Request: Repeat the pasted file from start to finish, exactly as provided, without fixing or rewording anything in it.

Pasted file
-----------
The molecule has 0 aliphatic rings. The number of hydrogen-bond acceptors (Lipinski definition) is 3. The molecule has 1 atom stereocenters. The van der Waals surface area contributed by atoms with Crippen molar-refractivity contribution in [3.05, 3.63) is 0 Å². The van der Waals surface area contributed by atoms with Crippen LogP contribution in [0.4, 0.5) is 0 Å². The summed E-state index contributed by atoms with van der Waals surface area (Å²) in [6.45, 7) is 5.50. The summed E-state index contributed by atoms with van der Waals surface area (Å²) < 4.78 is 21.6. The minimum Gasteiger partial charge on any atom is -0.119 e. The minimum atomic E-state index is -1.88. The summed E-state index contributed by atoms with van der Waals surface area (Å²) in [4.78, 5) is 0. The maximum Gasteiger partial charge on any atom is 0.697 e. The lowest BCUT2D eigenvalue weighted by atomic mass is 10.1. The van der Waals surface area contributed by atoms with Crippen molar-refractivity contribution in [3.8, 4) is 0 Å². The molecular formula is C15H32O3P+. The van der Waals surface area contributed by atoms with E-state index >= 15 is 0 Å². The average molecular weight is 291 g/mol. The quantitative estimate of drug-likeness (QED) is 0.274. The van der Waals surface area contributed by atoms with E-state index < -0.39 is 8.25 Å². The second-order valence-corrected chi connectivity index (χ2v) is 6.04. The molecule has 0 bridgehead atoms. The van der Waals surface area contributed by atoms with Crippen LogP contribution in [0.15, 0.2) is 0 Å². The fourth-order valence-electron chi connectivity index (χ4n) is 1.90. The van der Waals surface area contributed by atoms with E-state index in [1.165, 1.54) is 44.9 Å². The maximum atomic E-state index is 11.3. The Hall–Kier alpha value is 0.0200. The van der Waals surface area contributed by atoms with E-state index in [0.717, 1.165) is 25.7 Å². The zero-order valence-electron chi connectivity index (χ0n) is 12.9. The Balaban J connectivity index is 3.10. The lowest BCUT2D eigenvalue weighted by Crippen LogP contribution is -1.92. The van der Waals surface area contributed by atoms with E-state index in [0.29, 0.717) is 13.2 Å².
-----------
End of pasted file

The molecule has 0 aliphatic rings. The number of hydrogen-bond acceptors (Lipinski definition) is 3. The molecule has 1 atom stereocenters. The van der Waals surface area contributed by atoms with Crippen molar-refractivity contribution in [3.05, 3.63) is 0 Å². The van der Waals surface area contributed by atoms with Crippen LogP contribution in [0.4, 0.5) is 0 Å². The summed E-state index contributed by atoms with van der Waals surface area (Å²) in [6.45, 7) is 5.50. The summed E-state index contributed by atoms with van der Waals surface area (Å²) < 4.78 is 21.6. The minimum Gasteiger partial charge on any atom is -0.119 e. The minimum atomic E-state index is -1.88. The summed E-state index contributed by atoms with van der Waals surface area (Å²) in [4.78, 5) is 0. The maximum Gasteiger partial charge on any atom is 0.697 e. The lowest BCUT2D eigenvalue weighted by atomic mass is 10.1. The van der Waals surface area contributed by atoms with Crippen molar-refractivity contribution in [3.8, 4) is 0 Å². The molecular formula is C15H32O3P+. The van der Waals surface area contributed by atoms with E-state index >= 15 is 0 Å². The average molecular weight is 291 g/mol. The quantitative estimate of drug-likeness (QED) is 0.274. The van der Waals surface area contributed by atoms with E-state index < -0.39 is 8.25 Å². The second-order valence-corrected chi connectivity index (χ2v) is 6.04. The molecule has 0 bridgehead atoms. The van der Waals surface area contributed by atoms with Crippen LogP contribution in [0.15, 0.2) is 0 Å². The fourth-order valence-electron chi connectivity index (χ4n) is 1.90. The van der Waals surface area contributed by atoms with E-state index in [1.165, 1.54) is 44.9 Å². The maximum atomic E-state index is 11.3. The Hall–Kier alpha value is 0.0200. The van der Waals surface area contributed by atoms with E-state index in [0.717, 1.165) is 25.7 Å². The zero-order valence-electron chi connectivity index (χ0n) is 12.9. The Balaban J connectivity index is 3.10. The lowest BCUT2D eigenvalue weighted by Crippen LogP contribution is -1.92. The van der Waals surface area contributed by atoms with E-state index in [0.29, 0.717) is 13.2 Å².